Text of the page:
Thursday, August 28, 2014
Today -100: August 28, 1914: Of bombs & birthdays, titles, royal orphans, zeppelin plots, and getting the shaft
King George of England writes to Albert, King of the Belgians: “I am shocked to hear of the dangers you have run from the throwing of bombs. I hope that the Queen and the children have not suffered.” Well, they have had to cancel the usual public celebrations of Queen Wilhelmina’s birthday this week and ban street music, so suffer she most certain has.
Kaiser Wilhelm renounces his British titles (field marshal in the British army, admiral in the Royal Navy).
The “royal orphans,” the children of the late Archduke Franz Ferdinand and Sophie, have been sent to Switzerland for the remainder of the war. After the war they were barred from their ancestral home on their mother’s side, now Czechoslovakia, and their lands confiscated (their descendants are still trying to get their castle back), so they went to Vienna. The two brothers were put in Dachau after Anschluss, but both survived. Duke Maximilian was elected mayor of Artstetten after World War II.
The Yorkville (NY) Record prints a letter that explains that the Germans once kidnapped King George of Great Britain with a zeppelin and released him only after a, how you say, king’s ransom was paid – you didn’t hear about it because the British government covered it up out of embarrassment – and can do so again ANY TIME THEY WANT.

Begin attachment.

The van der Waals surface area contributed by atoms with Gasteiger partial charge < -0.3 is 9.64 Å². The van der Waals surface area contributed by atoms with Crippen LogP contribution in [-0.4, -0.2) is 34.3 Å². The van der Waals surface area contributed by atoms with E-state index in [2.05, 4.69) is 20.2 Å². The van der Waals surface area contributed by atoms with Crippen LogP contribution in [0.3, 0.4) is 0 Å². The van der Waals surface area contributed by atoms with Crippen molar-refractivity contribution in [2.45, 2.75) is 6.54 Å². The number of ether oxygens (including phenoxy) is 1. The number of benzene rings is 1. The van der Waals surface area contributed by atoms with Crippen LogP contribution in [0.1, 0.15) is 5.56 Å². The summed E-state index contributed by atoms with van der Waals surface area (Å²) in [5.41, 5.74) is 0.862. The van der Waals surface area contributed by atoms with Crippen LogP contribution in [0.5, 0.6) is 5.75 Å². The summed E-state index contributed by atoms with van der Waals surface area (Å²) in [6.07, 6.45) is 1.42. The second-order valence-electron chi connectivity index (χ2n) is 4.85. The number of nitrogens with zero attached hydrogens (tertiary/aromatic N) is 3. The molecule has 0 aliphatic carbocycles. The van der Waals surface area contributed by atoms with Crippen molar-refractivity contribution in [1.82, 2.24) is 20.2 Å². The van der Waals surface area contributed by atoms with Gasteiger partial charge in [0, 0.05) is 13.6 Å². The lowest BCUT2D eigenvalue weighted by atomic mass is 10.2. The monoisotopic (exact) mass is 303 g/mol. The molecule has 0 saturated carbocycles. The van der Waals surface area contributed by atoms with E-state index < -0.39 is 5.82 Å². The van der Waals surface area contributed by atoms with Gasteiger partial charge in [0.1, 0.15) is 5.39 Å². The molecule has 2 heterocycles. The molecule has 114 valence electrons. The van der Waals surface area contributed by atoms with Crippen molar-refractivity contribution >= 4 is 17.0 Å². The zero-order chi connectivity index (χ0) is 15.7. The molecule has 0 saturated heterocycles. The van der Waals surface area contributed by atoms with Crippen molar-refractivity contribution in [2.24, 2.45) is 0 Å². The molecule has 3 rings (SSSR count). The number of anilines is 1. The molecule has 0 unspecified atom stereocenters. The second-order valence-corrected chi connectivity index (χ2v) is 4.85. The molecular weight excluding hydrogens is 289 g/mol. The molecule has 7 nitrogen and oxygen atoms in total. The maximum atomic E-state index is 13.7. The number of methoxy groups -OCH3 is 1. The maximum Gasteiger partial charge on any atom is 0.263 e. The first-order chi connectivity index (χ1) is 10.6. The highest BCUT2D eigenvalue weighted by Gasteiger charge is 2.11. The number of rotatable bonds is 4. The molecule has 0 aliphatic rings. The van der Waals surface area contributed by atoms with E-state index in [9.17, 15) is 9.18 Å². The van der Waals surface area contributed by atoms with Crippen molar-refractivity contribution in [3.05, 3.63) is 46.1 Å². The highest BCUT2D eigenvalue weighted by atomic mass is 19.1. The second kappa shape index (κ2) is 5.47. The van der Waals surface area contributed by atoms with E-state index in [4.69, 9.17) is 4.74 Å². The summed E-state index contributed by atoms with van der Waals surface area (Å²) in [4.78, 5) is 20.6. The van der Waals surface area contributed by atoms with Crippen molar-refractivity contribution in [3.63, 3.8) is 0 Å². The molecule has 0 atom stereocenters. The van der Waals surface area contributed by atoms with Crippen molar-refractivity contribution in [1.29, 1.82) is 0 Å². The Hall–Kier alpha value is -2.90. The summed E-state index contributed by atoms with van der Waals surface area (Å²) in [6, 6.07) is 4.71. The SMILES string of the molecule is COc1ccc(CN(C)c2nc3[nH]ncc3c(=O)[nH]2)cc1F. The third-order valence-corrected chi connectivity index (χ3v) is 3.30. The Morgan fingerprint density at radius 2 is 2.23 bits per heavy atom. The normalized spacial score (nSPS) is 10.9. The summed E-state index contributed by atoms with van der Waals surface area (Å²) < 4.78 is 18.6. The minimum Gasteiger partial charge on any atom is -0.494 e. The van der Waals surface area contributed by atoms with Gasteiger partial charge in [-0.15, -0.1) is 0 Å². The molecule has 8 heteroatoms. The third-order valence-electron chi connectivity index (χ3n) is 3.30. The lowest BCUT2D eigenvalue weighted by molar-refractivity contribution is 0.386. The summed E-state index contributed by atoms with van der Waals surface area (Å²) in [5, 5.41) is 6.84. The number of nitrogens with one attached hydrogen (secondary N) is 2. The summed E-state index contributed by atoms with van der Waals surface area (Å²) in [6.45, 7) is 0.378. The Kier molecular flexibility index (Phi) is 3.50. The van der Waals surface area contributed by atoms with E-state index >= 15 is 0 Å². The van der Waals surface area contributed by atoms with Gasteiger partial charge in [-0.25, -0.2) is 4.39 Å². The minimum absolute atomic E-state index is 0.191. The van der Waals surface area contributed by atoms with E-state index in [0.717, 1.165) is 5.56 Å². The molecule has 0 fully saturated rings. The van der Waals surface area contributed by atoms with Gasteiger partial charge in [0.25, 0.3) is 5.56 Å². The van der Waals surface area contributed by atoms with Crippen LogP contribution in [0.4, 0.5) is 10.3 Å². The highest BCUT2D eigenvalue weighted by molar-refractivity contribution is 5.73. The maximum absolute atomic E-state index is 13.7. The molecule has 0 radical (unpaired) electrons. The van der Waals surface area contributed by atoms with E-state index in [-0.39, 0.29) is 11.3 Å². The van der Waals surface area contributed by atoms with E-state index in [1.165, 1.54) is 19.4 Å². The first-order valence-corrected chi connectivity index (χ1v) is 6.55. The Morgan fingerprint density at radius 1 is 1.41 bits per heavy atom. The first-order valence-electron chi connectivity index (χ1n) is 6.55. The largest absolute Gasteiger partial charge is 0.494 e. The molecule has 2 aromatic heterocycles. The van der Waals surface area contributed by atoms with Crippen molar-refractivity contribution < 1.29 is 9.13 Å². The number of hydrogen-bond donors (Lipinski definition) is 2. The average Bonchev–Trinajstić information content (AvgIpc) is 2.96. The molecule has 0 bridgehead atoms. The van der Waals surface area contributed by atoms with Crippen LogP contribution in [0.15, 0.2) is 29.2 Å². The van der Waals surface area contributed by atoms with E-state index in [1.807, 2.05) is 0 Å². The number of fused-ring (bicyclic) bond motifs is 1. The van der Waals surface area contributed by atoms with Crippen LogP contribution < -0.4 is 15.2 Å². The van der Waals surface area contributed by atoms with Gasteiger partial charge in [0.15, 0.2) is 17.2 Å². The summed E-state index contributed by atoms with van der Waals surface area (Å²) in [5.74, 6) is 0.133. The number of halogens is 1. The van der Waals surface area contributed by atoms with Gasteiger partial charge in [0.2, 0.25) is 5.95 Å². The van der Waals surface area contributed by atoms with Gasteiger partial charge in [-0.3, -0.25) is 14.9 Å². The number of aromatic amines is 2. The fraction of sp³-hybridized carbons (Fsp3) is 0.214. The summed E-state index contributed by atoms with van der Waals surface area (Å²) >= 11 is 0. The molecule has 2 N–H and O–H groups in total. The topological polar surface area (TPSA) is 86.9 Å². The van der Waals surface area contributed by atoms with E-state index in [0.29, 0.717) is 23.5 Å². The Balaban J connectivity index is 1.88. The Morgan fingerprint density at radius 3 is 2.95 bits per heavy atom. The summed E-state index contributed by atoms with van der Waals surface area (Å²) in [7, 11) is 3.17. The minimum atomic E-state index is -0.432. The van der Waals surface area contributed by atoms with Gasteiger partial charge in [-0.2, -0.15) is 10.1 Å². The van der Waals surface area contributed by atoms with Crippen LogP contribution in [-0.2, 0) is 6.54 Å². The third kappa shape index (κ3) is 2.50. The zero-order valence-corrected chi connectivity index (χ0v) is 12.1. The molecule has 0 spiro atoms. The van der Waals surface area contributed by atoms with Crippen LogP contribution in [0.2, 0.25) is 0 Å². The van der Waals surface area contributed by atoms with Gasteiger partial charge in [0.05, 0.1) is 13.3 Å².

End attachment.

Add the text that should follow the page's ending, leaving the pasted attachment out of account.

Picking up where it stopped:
The Bull Moose party’s NY state committee decisively rejects impeached former governor William Sulzer’s application to be their gubernatorial candidate (although they can’t stop him running in their primary). The committee selects a slate of candidates for the upcoming NY constitution convention that includes one negro, James C. Thomas, Jr., and one woman, Katherine Davis, the commissioner of corrections.
Woodrow Wilson vetoes his first bill, one to reinstate a captain in the army medical corps who was honorably discharged.
17 British suffragettes are arrested attempting to see the home secretary to talk about forcible feeding.
The new French cabinet, full of heavy-hitters including no less than three former prime ministers, orders Paris readied for a possible siege.
Unlikely Headline of the Day -100: “Man Who Fell 24 Stories Still Alive.” John Bosci fell down an elevator shaft in the Park Row Building, which was the world’s tallest building until 1908 and therefore a prestigious location from which to fall a great distance, as the anarchist Andrea Salsedo must have thought when the police shoved him out one of the building’s windows in 1920.